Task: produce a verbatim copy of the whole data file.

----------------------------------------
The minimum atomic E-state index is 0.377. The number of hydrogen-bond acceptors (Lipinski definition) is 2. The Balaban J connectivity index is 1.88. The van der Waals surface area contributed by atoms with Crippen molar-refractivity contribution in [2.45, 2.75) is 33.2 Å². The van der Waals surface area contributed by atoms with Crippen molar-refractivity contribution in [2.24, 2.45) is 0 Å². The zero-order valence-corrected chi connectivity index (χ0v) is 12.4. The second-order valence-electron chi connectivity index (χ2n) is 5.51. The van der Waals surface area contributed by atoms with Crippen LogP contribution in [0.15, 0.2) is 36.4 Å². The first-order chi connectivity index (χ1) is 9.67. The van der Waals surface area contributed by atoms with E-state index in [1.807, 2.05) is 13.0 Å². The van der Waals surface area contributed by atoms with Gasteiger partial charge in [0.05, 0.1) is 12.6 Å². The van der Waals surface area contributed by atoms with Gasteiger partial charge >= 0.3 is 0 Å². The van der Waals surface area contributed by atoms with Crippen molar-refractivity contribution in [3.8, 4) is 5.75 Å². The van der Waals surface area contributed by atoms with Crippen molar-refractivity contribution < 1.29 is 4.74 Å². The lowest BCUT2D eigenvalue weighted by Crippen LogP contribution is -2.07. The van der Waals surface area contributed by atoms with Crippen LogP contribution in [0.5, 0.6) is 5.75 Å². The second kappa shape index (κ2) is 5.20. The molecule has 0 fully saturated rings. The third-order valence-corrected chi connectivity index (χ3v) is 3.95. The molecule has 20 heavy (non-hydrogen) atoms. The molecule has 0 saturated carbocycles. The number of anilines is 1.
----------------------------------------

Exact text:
The minimum atomic E-state index is 0.377. The number of hydrogen-bond acceptors (Lipinski definition) is 2. The Balaban J connectivity index is 1.88. The van der Waals surface area contributed by atoms with Crippen molar-refractivity contribution in [2.45, 2.75) is 33.2 Å². The van der Waals surface area contributed by atoms with Crippen molar-refractivity contribution in [2.24, 2.45) is 0 Å². The zero-order valence-corrected chi connectivity index (χ0v) is 12.4. The second-order valence-electron chi connectivity index (χ2n) is 5.51. The van der Waals surface area contributed by atoms with Crippen LogP contribution in [0.15, 0.2) is 36.4 Å². The first-order chi connectivity index (χ1) is 9.67. The van der Waals surface area contributed by atoms with E-state index in [1.807, 2.05) is 13.0 Å². The van der Waals surface area contributed by atoms with Gasteiger partial charge in [0.05, 0.1) is 12.6 Å². The van der Waals surface area contributed by atoms with Gasteiger partial charge >= 0.3 is 0 Å². The van der Waals surface area contributed by atoms with Crippen molar-refractivity contribution in [3.8, 4) is 5.75 Å². The van der Waals surface area contributed by atoms with Crippen molar-refractivity contribution < 1.29 is 4.74 Å². The lowest BCUT2D eigenvalue weighted by Crippen LogP contribution is -2.07. The van der Waals surface area contributed by atoms with Crippen LogP contribution in [0.5, 0.6) is 5.75 Å². The second kappa shape index (κ2) is 5.20. The molecule has 0 fully saturated rings. The third-order valence-corrected chi connectivity index (χ3v) is 3.95. The molecule has 20 heavy (non-hydrogen) atoms. The molecule has 0 saturated carbocycles. The number of anilines is 1.